The Friday 5: Your Uplifting Stories of the Week

Sometimes the news can be, well, not so inspiring. When headlines get you down, it’s important to remember that positive things are still happening all around us. Here are five hopeful and encouraging stories to pay attention to this week:

Off to the Races

Shalane Flanagan, an Olympic bronze medalist, made history this week as the first American woman to win the New York City Marathon in 40 years. Flanagan first ran the NYC Marathon in 2010, finishing second. This time around, she wept tears of joy as she crossed the finish line and displayed the American flag. Even though she is already a renowned record-holder, this win is particularly close to Flanagan’s heart. “This is the moment I’ve dreamed of since I was a little girl,” she said. Read more

“Don’t Read Garbage, Pick it Up”

Jesse Scott, a freelance writer in Miami, began feeling overwhelmed around the time of the 2016 presidential election. Instead of embroiling himself further in the world of internet debates and comment section wars, he decided to turn his energies to cleaning up his community (literally). Every day for the past year, Scott has collected a plastic bag full of trash and recyclables and disposed of them accordingly. He notes: “I took the time and energy … and picked up more than 1,800 pounds of real-life garbage.” Read more.  

Tom Hanks Is: Cupid

Tom Hanks is famously helpful and caring — from returning lost student IDs to buying the White House Press Corps a state-of-the-art espresso machine. Earlier this week was no different: Hanks helps wherever he can. While answering questions about his new book at the Texas Book Festival, he helped Ryan McFarling pop the question to his girlfriend, Nikki Young. Hanks asked the couple up onstage for a formal proposal, and she said yes! Read more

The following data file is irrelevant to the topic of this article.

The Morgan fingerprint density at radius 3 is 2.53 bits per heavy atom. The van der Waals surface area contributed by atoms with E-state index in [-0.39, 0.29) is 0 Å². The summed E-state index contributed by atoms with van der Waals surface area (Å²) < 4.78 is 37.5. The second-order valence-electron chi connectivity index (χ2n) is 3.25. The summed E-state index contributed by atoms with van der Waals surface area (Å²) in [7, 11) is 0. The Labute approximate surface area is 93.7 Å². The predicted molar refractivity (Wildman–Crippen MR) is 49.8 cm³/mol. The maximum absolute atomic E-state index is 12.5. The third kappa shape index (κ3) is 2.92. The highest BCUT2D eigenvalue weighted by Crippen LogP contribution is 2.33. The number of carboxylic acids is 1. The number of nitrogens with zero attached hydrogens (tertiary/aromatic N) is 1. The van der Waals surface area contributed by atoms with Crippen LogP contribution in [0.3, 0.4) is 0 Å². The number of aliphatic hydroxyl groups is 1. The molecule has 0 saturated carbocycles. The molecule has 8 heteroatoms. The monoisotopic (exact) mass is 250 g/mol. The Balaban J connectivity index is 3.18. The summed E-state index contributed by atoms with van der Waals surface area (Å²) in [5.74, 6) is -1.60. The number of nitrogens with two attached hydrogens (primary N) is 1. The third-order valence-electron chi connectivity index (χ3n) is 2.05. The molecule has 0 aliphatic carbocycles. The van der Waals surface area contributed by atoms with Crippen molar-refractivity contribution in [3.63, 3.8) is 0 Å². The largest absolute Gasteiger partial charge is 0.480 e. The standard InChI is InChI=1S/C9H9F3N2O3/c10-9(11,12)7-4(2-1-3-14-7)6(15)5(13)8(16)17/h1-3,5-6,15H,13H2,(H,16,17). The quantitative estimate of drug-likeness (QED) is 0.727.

The Gift of a Colorful Autumn

Many would consider autumn to be the most beautiful season of the year. Vibrant red, orange, and burgundy make up a painted sea of color in trees all across the country. For those who are severely colorblind, however, fall’s lovely canvas is often made up of little more than dull greenish-brown. The Great Smoky Mountain Range in Tennessee, a favorite National Park for leaf-peepers, recently installed a number of viewing devices for people who are colorblind. The ensuing reactions are more breathtaking than the trees: “It’s how I imagine the difference is between here and heaven.” Read more.

Little Patients Get a Big Surprise

Medical procedures aren’t fun for anyone, particularly children. When Pittsburgh industrial designer Doug Dietz noticed the amount of terror CT and MRI machines instilled in children who needed medical tests, he decided to get to work making the experience more kid-friendly. The exam rooms, machines, and even the speech of doctors and nurses were revamped to resemble pirate and space adventures. The Adventure Series has cut the need for pre-scan sedation at the Children’s Hospital of Pittsburgh down dramatically — from 80% to 25% and dropping — and other hospitals are getting on board with the program. Read more

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